On the Authentic Road
According to Susan Krauss Whitbourne, The Search for Fulfillment: revolutionary new research that reveals the secret to long-term happiness (2010).
I bought this book to give away in a fund-raiser but stopped to examine it before it was out of my hands. When a young academic in psychology, Whitbourne adopted a bit of guidance for herself: Live live when young as if looking back on it when you’re old. Influenced by the work of Erik Erikson who focused on adult development through the lifespan, she began to test his theories by also studying people over time, mapping their changes, and discovering the effects of early decisions.
Can people find fulfillment at any age? After forty years of following 182 subjects, she gives her answer, albeit influenced by Erikson’s recognition of the forces of development and change in human lives. Because of human variation, people tend to follow one of five life paths into which Whitbourne grouped her subjects. Yes/no answers to a set of Eriksonian questions provide the bases for these groupings. Honest answers will fit all five points of one particular path The five pathways are Meandering Way, Straight and Narrow Way, Downward Slope, Triumphant Trail, Authentic Road.
I am of the latter. The Authentic Road is the path of those who continuously examine their life’s direction and force themselves to take a bold and honest look a whether it is truly satisfying (p.56). It’s a process of identity achievement by willing examination of alternatives without rigidity or fear of change. The result is enhanced feelings of inner authenticity that turn into generativity and ego integrity in the middle years and into later life.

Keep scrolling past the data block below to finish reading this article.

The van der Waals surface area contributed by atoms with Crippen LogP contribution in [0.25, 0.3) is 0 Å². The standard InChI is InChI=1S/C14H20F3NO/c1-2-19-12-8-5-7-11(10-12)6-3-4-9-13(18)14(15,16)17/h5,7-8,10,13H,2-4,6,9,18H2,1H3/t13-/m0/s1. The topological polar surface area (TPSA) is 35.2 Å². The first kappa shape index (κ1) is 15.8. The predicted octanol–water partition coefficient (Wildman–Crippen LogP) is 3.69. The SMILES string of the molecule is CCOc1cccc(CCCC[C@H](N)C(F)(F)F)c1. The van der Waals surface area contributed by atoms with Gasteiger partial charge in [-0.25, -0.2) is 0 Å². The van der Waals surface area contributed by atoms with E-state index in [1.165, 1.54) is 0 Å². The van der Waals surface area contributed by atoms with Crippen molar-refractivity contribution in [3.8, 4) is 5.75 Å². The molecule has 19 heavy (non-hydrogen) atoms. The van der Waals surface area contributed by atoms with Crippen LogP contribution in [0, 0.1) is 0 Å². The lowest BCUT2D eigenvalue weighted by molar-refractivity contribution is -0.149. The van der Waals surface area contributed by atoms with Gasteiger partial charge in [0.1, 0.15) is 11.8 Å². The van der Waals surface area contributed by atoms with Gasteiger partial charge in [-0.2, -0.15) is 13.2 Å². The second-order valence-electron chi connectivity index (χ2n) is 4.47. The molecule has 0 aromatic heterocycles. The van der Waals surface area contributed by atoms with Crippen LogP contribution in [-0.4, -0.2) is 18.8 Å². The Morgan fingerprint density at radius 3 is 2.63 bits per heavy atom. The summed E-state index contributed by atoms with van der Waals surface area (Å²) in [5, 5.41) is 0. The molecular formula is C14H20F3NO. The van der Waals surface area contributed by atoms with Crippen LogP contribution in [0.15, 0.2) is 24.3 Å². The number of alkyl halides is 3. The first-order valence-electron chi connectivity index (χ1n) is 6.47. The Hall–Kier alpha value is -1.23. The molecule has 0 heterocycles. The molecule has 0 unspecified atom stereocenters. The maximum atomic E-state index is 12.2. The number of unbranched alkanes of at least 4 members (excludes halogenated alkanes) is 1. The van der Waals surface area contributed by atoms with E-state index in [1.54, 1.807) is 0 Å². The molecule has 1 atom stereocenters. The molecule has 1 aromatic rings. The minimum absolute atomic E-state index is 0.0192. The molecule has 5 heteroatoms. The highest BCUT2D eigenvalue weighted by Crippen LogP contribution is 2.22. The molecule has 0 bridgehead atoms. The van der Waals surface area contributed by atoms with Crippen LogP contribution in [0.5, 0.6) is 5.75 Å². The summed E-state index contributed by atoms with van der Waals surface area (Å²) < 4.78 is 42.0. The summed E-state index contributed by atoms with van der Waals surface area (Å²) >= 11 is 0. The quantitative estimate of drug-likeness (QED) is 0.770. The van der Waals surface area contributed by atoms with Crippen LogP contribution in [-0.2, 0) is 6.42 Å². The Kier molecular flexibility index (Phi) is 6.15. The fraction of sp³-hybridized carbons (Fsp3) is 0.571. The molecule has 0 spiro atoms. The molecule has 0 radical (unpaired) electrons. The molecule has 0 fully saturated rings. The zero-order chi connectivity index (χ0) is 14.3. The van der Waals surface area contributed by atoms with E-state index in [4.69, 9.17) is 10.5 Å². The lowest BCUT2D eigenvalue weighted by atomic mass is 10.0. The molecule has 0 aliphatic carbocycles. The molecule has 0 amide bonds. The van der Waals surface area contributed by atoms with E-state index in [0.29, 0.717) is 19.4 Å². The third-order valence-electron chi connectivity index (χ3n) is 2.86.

In other words, as I have gotten older I think that I have become more like my true self. I focus on what has worked out well for me. And I continue considering options in my life in order to continue becoming more fulfilled. This year, I have spent major portions of time on the cause of defeating the marriage amendment in Minnesota, largely within my congregation and through the Minnesota division of the American Association of University Women. This I have done because equality, concern for the neighbor, and civil conversation are all values I prize. Nevertheless, I vow that this is my last major contribution of a civic nature. From now on I vow to intentionally focus on my reading and writing.
Being an INTJ has meant being an introspective, self-examining, rational pursuer of beneficial change. (See My INTJ.) I did not know of these pathways, though I have read Erikson in the past. I am glad to find one more confirmation of my type that bolsters my sense of reaching out and of desire for holism.
I am not saying that at this point I am completely and finally fulfilled. But I have a very clear idea of what I want to achieve and a new reservoir of confidence to obtain at least some of it.
Copyright 2012 by Roger Sween.
I welcome all public comments to blog articles. For personal comments from those who know me, send to my email.